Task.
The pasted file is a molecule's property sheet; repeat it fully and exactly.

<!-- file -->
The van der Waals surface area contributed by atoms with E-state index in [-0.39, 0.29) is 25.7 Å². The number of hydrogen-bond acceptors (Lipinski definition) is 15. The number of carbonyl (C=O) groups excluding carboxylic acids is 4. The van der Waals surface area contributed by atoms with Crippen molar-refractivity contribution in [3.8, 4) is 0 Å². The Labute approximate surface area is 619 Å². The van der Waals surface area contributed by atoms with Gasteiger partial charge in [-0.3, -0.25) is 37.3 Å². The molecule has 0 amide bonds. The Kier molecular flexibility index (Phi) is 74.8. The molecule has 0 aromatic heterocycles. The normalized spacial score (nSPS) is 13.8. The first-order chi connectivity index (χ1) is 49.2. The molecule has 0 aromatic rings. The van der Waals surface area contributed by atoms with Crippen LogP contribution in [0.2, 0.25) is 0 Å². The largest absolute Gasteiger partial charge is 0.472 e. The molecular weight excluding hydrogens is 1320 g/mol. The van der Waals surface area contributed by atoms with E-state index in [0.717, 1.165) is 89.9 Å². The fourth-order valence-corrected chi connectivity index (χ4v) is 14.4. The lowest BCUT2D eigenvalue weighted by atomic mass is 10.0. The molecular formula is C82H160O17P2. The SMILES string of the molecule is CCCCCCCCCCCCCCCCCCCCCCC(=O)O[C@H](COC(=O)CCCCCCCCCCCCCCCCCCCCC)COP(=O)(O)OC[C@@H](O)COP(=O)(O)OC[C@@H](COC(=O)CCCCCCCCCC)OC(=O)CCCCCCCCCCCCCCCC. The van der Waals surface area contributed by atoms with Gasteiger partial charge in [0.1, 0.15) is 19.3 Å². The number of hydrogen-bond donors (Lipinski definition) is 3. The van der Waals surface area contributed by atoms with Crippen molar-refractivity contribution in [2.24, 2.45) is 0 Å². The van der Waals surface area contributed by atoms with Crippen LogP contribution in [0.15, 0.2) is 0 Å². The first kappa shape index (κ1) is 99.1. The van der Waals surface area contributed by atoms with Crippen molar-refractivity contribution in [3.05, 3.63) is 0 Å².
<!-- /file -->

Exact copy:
The van der Waals surface area contributed by atoms with E-state index in [-0.39, 0.29) is 25.7 Å². The number of hydrogen-bond acceptors (Lipinski definition) is 15. The number of carbonyl (C=O) groups excluding carboxylic acids is 4. The van der Waals surface area contributed by atoms with Crippen molar-refractivity contribution in [3.8, 4) is 0 Å². The Labute approximate surface area is 619 Å². The van der Waals surface area contributed by atoms with Gasteiger partial charge in [-0.3, -0.25) is 37.3 Å². The molecule has 0 amide bonds. The Kier molecular flexibility index (Phi) is 74.8. The molecule has 0 aromatic heterocycles. The normalized spacial score (nSPS) is 13.8. The first-order chi connectivity index (χ1) is 49.2. The molecule has 0 aromatic rings. The van der Waals surface area contributed by atoms with Crippen LogP contribution in [0.2, 0.25) is 0 Å². The largest absolute Gasteiger partial charge is 0.472 e. The molecular weight excluding hydrogens is 1320 g/mol. The van der Waals surface area contributed by atoms with E-state index in [0.717, 1.165) is 89.9 Å². The fourth-order valence-corrected chi connectivity index (χ4v) is 14.4. The lowest BCUT2D eigenvalue weighted by atomic mass is 10.0. The molecular formula is C82H160O17P2. The SMILES string of the molecule is CCCCCCCCCCCCCCCCCCCCCCC(=O)O[C@H](COC(=O)CCCCCCCCCCCCCCCCCCCCC)COP(=O)(O)OC[C@@H](O)COP(=O)(O)OC[C@@H](COC(=O)CCCCCCCCCC)OC(=O)CCCCCCCCCCCCCCCC. The van der Waals surface area contributed by atoms with Gasteiger partial charge in [0.1, 0.15) is 19.3 Å². The number of hydrogen-bond donors (Lipinski definition) is 3. The van der Waals surface area contributed by atoms with Crippen molar-refractivity contribution in [2.24, 2.45) is 0 Å². The van der Waals surface area contributed by atoms with Crippen LogP contribution in [0.15, 0.2) is 0 Å². The first kappa shape index (κ1) is 99.1. The van der Waals surface area contributed by atoms with Crippen molar-refractivity contribution in [3.05, 3.63) is 0 Å².